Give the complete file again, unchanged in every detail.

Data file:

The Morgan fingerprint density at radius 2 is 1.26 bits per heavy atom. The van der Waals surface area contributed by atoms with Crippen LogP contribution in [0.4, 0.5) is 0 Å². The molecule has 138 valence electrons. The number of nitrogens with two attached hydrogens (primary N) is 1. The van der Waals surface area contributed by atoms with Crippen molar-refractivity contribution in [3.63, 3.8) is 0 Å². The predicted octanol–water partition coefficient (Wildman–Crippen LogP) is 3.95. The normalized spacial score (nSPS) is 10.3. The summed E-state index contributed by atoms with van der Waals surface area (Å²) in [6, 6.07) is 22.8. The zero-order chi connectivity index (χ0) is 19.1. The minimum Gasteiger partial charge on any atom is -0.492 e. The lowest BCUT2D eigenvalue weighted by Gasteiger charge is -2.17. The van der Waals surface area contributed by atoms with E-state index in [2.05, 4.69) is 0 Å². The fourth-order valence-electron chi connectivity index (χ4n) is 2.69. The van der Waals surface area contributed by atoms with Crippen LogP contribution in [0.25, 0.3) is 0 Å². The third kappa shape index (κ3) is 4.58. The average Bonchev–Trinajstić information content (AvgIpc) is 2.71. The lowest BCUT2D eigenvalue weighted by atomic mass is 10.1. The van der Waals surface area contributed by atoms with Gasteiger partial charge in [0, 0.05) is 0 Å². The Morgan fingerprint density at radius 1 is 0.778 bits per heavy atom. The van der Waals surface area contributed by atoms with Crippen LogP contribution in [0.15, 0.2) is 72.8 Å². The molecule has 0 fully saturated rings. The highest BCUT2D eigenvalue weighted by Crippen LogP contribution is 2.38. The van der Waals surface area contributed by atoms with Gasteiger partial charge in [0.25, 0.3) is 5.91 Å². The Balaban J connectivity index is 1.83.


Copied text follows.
The Morgan fingerprint density at radius 2 is 1.26 bits per heavy atom. The van der Waals surface area contributed by atoms with Crippen LogP contribution in [0.4, 0.5) is 0 Å². The molecule has 138 valence electrons. The number of nitrogens with two attached hydrogens (primary N) is 1. The van der Waals surface area contributed by atoms with Crippen molar-refractivity contribution in [3.63, 3.8) is 0 Å². The predicted octanol–water partition coefficient (Wildman–Crippen LogP) is 3.95. The normalized spacial score (nSPS) is 10.3. The summed E-state index contributed by atoms with van der Waals surface area (Å²) in [6, 6.07) is 22.8. The zero-order chi connectivity index (χ0) is 19.1. The minimum Gasteiger partial charge on any atom is -0.492 e. The lowest BCUT2D eigenvalue weighted by Gasteiger charge is -2.17. The van der Waals surface area contributed by atoms with E-state index in [2.05, 4.69) is 0 Å². The fourth-order valence-electron chi connectivity index (χ4n) is 2.69. The van der Waals surface area contributed by atoms with Crippen LogP contribution in [0.25, 0.3) is 0 Å². The third kappa shape index (κ3) is 4.58. The average Bonchev–Trinajstić information content (AvgIpc) is 2.71. The lowest BCUT2D eigenvalue weighted by atomic mass is 10.1. The van der Waals surface area contributed by atoms with Gasteiger partial charge in [0, 0.05) is 0 Å². The Morgan fingerprint density at radius 1 is 0.778 bits per heavy atom. The van der Waals surface area contributed by atoms with Crippen LogP contribution in [0.15, 0.2) is 72.8 Å². The molecule has 0 fully saturated rings. The highest BCUT2D eigenvalue weighted by Crippen LogP contribution is 2.38. The van der Waals surface area contributed by atoms with Gasteiger partial charge in [0.25, 0.3) is 5.91 Å². The Balaban J connectivity index is 1.83.